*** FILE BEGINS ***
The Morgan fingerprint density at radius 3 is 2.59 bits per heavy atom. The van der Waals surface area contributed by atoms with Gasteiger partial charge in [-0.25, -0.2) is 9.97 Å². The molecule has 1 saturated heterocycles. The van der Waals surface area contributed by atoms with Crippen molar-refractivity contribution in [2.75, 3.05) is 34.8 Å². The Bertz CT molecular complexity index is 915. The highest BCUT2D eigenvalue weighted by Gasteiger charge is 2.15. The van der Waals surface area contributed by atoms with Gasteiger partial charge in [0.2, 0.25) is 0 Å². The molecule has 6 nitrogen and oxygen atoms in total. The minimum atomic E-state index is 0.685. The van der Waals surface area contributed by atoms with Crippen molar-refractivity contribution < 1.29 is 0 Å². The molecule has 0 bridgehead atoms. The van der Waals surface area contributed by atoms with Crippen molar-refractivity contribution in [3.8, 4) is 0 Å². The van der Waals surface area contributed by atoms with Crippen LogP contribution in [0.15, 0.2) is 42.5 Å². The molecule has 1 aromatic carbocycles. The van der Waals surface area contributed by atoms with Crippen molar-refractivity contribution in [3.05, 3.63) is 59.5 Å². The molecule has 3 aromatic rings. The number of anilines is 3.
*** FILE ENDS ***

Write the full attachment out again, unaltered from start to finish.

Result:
The Morgan fingerprint density at radius 3 is 2.59 bits per heavy atom. The van der Waals surface area contributed by atoms with Gasteiger partial charge in [-0.25, -0.2) is 9.97 Å². The molecule has 1 saturated heterocycles. The van der Waals surface area contributed by atoms with Crippen molar-refractivity contribution in [2.75, 3.05) is 34.8 Å². The Bertz CT molecular complexity index is 915. The highest BCUT2D eigenvalue weighted by Gasteiger charge is 2.15. The van der Waals surface area contributed by atoms with Gasteiger partial charge in [0.2, 0.25) is 0 Å². The molecule has 6 nitrogen and oxygen atoms in total. The minimum atomic E-state index is 0.685. The van der Waals surface area contributed by atoms with Crippen molar-refractivity contribution < 1.29 is 0 Å². The molecule has 0 bridgehead atoms. The van der Waals surface area contributed by atoms with Crippen molar-refractivity contribution in [3.8, 4) is 0 Å². The van der Waals surface area contributed by atoms with Crippen LogP contribution in [0.15, 0.2) is 42.5 Å². The molecule has 1 aromatic carbocycles. The van der Waals surface area contributed by atoms with Crippen molar-refractivity contribution in [3.05, 3.63) is 59.5 Å². The molecule has 3 aromatic rings. The number of anilines is 3.